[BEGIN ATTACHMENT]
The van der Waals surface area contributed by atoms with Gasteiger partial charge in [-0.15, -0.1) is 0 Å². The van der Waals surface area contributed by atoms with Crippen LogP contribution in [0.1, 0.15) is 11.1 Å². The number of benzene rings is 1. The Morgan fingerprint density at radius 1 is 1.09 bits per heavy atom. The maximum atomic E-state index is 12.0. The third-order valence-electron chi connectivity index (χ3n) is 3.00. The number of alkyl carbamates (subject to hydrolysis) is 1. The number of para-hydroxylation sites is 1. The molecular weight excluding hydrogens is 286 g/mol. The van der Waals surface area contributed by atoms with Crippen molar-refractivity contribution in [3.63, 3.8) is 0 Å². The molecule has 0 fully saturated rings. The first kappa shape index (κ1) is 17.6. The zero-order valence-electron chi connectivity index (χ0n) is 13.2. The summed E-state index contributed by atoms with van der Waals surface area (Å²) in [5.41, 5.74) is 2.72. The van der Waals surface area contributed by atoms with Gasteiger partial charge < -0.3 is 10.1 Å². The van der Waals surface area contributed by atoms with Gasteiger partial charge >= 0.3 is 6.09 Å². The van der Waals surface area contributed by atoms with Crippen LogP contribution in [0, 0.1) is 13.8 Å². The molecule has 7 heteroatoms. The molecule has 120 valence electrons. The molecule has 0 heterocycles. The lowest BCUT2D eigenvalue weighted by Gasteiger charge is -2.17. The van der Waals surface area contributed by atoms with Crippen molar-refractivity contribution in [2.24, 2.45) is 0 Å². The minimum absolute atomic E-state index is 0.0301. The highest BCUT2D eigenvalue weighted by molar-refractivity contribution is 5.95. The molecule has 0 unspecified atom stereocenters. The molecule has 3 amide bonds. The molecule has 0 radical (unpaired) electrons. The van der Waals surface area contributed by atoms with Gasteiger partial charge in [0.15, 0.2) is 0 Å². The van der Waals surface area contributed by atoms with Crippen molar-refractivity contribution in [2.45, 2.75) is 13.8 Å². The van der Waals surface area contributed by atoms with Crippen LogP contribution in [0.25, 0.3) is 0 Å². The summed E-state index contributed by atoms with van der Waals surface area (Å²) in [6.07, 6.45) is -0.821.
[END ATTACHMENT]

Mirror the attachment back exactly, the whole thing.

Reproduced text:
The van der Waals surface area contributed by atoms with Gasteiger partial charge in [-0.15, -0.1) is 0 Å². The van der Waals surface area contributed by atoms with Crippen LogP contribution in [0.1, 0.15) is 11.1 Å². The number of benzene rings is 1. The Morgan fingerprint density at radius 1 is 1.09 bits per heavy atom. The maximum atomic E-state index is 12.0. The third-order valence-electron chi connectivity index (χ3n) is 3.00. The number of alkyl carbamates (subject to hydrolysis) is 1. The number of para-hydroxylation sites is 1. The molecular weight excluding hydrogens is 286 g/mol. The van der Waals surface area contributed by atoms with Crippen molar-refractivity contribution in [3.63, 3.8) is 0 Å². The molecule has 0 fully saturated rings. The first kappa shape index (κ1) is 17.6. The zero-order valence-electron chi connectivity index (χ0n) is 13.2. The summed E-state index contributed by atoms with van der Waals surface area (Å²) in [5.41, 5.74) is 2.72. The van der Waals surface area contributed by atoms with Gasteiger partial charge < -0.3 is 10.1 Å². The van der Waals surface area contributed by atoms with Gasteiger partial charge >= 0.3 is 6.09 Å². The van der Waals surface area contributed by atoms with Crippen LogP contribution in [0, 0.1) is 13.8 Å². The molecule has 7 heteroatoms. The molecule has 120 valence electrons. The molecule has 0 heterocycles. The lowest BCUT2D eigenvalue weighted by Gasteiger charge is -2.17. The van der Waals surface area contributed by atoms with Crippen molar-refractivity contribution in [2.24, 2.45) is 0 Å². The minimum absolute atomic E-state index is 0.0301. The highest BCUT2D eigenvalue weighted by molar-refractivity contribution is 5.95. The molecule has 0 unspecified atom stereocenters. The molecule has 3 amide bonds. The molecule has 0 radical (unpaired) electrons. The van der Waals surface area contributed by atoms with Gasteiger partial charge in [0.15, 0.2) is 0 Å². The van der Waals surface area contributed by atoms with Crippen molar-refractivity contribution in [2.45, 2.75) is 13.8 Å². The van der Waals surface area contributed by atoms with Crippen LogP contribution in [0.25, 0.3) is 0 Å². The summed E-state index contributed by atoms with van der Waals surface area (Å²) in [6.07, 6.45) is -0.821.